I research whatever needs researching, so it depends on the story. I care about details—they’re what make things feel authentic, especially for readers who know about the things you’re writing. I especially like to be accurate with places or with professions. It’s so frustrating as a reader to be really into a story and then read something that makes it clear that the author didn’t even bother to google the place their character has lived their whole life. That kind of inauthenticity really takes me out of the story.
Number of drafts also really depends on the book. I did about five very different drafts of Small Change, for example, but right after, I wrote a book that will hardly change at all from draft to publication. For me, levels of revision don’t really say anything about the quality of the project, just the process of writing. Some stories are discovered through sorting through a lot of different options to find the best combination, and some have a clearer path. It just depends.
Judith: Speaking of combinations…and btw, I’m about to be very unsubtle, who would you most want to write a book with and why?
Roan: I think there are very few people I’d want to write books with. I might fantasy want to write with someone because I love their work and would love the chance to see how their brain produces it, but having just co-written for the first time, it’s very clear to me that co-writing is mostly about compatibility and complementarity, rather than admiration. My first experience co-writing (Heart of the Steal, with Avon Gale) was a total joy. Avon and I have similar taste but our ways of working are in near perfect complementary distribution. Avon enjoys big picture things the most and I most enjoy details, so we had a really smooth writing and revision process where we had the same goals for the book, and didn’t step on each other’s toes at all.
Santino Hassell and I are currently cooking up a project, and I’m incredibly excited to write with him. Both of us are really interested in characterization and the psychology of how characters act in particular situations and interact in certain ways, so it’s really gratifying to talk about crafting characters with him as we start planning.
Judith: You’ve told us about writing secrets, now for our final question, please tell us a secret about Roan Parrish!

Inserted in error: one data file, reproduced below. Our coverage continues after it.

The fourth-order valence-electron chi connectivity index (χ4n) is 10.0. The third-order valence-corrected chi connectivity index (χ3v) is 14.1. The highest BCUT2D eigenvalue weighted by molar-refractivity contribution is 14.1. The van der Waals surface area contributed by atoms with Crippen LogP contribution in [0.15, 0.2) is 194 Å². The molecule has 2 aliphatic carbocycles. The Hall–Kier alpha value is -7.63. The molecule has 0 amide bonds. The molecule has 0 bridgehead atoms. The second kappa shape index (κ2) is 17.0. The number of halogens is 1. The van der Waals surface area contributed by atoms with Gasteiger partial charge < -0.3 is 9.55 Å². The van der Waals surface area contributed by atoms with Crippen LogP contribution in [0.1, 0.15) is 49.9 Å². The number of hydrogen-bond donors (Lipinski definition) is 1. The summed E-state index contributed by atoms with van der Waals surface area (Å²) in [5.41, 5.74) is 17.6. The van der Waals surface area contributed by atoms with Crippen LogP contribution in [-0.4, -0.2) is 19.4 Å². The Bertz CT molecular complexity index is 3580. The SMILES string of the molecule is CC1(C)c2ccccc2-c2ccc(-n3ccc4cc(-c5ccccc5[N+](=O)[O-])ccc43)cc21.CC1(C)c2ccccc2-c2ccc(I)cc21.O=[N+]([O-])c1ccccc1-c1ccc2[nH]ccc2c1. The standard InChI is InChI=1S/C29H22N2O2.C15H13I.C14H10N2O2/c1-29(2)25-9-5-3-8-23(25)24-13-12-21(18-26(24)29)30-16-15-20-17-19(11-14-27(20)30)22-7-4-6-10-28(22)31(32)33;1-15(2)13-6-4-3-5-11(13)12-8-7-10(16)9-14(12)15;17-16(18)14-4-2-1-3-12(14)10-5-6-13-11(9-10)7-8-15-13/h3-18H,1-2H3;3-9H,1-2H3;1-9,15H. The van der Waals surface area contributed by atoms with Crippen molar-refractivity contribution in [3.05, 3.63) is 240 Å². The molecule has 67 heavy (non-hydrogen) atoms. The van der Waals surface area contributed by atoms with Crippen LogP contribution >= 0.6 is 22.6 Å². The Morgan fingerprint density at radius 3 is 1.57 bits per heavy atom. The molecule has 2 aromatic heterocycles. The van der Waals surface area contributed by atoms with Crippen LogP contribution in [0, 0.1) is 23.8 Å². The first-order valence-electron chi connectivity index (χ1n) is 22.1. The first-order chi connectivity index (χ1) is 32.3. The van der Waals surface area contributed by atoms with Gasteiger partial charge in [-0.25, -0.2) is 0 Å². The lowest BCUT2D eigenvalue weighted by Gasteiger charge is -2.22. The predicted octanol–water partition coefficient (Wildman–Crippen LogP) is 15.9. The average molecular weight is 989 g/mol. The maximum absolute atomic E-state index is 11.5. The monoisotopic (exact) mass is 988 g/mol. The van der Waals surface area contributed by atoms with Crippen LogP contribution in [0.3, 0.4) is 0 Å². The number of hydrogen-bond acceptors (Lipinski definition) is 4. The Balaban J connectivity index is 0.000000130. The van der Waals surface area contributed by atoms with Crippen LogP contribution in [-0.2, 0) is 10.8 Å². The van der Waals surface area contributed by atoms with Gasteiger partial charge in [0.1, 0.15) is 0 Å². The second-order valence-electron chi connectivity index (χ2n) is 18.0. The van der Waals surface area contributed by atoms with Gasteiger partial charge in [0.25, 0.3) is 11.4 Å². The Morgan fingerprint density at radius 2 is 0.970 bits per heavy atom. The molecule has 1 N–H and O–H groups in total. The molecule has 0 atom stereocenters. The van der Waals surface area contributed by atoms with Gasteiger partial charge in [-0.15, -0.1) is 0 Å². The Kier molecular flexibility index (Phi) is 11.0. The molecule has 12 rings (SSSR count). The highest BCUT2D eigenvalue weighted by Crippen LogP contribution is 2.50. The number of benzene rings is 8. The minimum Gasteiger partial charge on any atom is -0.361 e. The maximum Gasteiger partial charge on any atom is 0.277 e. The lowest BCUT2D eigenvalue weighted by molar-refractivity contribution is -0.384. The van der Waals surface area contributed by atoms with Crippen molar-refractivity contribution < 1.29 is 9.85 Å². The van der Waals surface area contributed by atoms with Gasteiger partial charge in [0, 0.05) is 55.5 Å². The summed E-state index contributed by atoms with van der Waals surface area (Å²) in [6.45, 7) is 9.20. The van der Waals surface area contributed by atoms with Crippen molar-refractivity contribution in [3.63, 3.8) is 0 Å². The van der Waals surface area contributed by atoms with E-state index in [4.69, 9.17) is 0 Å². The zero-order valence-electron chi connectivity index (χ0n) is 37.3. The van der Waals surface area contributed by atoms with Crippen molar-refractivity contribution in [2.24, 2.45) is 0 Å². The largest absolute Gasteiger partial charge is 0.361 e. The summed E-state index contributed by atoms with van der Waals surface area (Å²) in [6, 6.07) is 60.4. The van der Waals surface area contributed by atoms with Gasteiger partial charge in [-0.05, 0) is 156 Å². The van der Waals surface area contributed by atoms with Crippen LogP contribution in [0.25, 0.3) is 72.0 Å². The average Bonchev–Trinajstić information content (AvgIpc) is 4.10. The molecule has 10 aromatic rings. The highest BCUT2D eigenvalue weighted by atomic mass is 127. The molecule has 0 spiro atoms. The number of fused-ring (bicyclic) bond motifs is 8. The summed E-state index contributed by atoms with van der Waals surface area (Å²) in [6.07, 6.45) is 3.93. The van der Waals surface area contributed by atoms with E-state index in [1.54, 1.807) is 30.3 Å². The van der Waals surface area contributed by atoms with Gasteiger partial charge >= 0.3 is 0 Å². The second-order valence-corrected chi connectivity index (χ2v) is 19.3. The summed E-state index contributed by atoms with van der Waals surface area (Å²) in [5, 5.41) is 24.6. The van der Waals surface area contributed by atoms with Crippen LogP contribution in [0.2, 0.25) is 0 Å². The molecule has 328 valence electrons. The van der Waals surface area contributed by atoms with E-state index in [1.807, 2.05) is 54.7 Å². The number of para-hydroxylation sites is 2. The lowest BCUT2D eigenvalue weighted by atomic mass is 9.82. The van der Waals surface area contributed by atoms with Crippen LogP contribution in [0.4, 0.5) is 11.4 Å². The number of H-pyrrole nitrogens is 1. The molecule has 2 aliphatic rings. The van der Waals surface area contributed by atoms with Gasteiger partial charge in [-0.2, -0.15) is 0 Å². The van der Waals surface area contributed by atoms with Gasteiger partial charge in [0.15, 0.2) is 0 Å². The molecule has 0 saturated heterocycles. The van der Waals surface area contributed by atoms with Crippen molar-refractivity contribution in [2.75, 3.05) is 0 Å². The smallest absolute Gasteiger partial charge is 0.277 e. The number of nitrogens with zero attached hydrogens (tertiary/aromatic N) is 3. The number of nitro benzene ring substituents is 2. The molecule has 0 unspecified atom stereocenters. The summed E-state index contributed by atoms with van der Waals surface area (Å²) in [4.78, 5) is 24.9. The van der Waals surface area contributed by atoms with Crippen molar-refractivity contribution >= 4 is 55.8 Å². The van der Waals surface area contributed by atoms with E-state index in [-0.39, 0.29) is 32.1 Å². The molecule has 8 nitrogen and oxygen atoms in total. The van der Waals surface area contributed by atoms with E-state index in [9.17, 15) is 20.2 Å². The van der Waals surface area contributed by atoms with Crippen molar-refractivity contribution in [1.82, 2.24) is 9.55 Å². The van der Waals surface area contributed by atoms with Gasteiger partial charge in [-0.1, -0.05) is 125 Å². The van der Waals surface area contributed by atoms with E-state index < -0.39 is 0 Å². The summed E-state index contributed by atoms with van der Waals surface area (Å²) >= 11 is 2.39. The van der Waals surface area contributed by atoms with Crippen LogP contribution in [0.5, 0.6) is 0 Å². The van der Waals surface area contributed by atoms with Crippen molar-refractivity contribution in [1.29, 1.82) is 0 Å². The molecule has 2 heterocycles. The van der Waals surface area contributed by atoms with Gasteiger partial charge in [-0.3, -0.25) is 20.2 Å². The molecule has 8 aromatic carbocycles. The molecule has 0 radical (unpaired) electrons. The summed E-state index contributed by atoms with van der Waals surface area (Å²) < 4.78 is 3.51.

Roan: I am inherently distrustful of charming people because I kind of assume they’re secretly either serial killers or master manipulators.
Ginger Holtzman has fought for everything she’s ever had—the success of her tattoo shop, respect in the industry, her upcoming art show. Tough and independent, she has taking-no-crap down to an art form. Good thing too, since keeping her shop afloat, taking care of her friends, and scrambling to finish her paintings doesn’t leave time for anything else. Which … is for the best, because then she doesn’t notice how lonely she is. She’ll get through it all on her own, just like she always does.
Christopher Lucen opened a coffee and sandwich joint in South Philly because he wanted to be part of a community after years of running from place to place, searching for something he could never quite name. Now, he relishes the familiarity of knowing what his customers want, and giving it to them. But what he really wants now is love.
When they meet, Christopher is smitten, but Ginger … isn’t quite so sure. Christopher’s gorgeous, and kind, and their opposites-attract chemistry is off the charts. But hot sex is one thing—truly falling for someone? Terrifying. When her world starts to crumble around her, Ginger has to face the fact that this fight can only be won by being vulnerable—this fight, she can’t win on her own.
Roan Parrish lives in Philadelphia where she is gradually attempting to write love stories in every genre. When not writing, she can usually be found cutting her friends’ hair, meandering through whatever city she’s in while listening to torch songs and melodic death metal or cooking overly elaborate meals. She loves bonfires, winter beaches, minor chord harmonies and self-tattooing. One time she may or may not have baked a six-layer chocolate cake and then thrown it out the window in a fit of pique.
Connect with Roan: www.roanparrish.com